Chilaspis israeli Sternlicht, 1968

Shachar, Einat, Melika, George, Inbar, Moshe & Dorchin, Netta, 2018, The oak gall wasps of Israel (Hymenoptera, Cynipidae, Cynipini) - diversity, distribution and life history, Zootaxa 4521 (4), pp. 451-498 : 473

publication ID 10.11646/zootaxa.4521.4.1

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Chilaspis israeli Sternlicht, 1968


Chilaspis israeli Sternlicht, 1968

Host plants. Israel: Q. ithaburensis . Elsewhere: Q. brantii , Q. castaneifolia , Q. libani .

Life history. The sexual generation induces big and hairy, multi-chambered catkin galls, 20–40 mm in diameter ( Fig. 45 View FIGURES 41–46 ), composed of small triangular subunits that are densely covered by long hairs. Each unit contains one very rigid larval chamber that is attached to the catkin petiole. When young, the hairs are whitish to pinkish, turning golden-brown when mature. The asexual generation induces detachable, spherical leaf galls, up to 10 mm in diameter, which are often alined on the underside of the leaf and are single chambered ( Fig. 59 View FIGURES 59–64 ). Young galls are tiny and covered by black fuzz, turning green and hard when mature. They then drop from the leaves, turning brown with a velvety cover after a few days on the ground, and the larvae diapause in them for 4–10 months.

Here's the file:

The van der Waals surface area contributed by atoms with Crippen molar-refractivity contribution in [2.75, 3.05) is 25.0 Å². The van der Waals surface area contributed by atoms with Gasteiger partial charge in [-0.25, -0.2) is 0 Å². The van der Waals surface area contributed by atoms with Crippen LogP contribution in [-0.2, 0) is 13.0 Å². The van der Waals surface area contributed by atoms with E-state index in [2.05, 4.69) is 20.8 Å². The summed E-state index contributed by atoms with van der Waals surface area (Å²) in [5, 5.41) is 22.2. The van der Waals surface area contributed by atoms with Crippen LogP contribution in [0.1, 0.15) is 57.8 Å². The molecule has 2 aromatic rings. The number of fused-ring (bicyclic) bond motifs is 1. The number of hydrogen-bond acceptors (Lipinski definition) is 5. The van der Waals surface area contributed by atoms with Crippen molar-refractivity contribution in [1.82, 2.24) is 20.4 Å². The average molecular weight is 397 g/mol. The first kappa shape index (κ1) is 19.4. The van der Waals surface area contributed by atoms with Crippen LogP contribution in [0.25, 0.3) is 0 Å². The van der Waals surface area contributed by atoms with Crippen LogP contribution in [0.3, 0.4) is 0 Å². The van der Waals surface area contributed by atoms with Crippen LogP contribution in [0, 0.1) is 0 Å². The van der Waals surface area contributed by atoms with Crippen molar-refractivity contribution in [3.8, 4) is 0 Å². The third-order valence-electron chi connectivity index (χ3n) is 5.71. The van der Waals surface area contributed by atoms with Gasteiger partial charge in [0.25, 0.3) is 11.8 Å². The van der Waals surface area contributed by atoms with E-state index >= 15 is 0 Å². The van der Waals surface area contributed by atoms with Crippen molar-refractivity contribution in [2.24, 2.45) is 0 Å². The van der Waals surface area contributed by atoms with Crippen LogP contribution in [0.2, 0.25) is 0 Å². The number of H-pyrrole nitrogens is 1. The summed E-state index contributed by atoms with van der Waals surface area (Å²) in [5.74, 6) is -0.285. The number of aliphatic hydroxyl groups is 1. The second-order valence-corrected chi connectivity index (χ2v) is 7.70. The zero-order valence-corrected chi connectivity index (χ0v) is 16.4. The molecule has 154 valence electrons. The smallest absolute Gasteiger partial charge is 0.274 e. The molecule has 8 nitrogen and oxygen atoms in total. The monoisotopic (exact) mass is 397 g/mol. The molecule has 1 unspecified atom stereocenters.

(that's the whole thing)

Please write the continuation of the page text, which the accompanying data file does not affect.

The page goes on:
Phenology. Galls of the sexual generation begin to develop in February and adults emerge from them in late February to early March or in April in the Golan Heights. Galls of the asexual generation begin to develop in September and mature in December. Some of the larvae pupate and emerge as adults in February-March of the following year, whereas others remain in diapause and emerge only in October.

Distribution. Israel: Throughout the distribution range of Q. ithaburensis . Elsewhere: Lebanon, Jordan, Iran.

Comments. Sternlicht (1968b) described Chilaspis israeli (his Figs 49 View FIGURES 47–52 , 57 View FIGURES 53–58 ) as a subspecies of Chilaspis nitida Giraud , which was later recognized as a distinct species by Pujade-Villar et al. (2003b). Galls of both generations are very similar to those of C. nitida in Europe but are bigger (up to 10 mm in diameter compared to 5 mm in C. nitida ), and the two species are geographically separated, with C. israeli restricted to several oak species in the Levant and Iran and C. nitida to Q. cerris in Europe.













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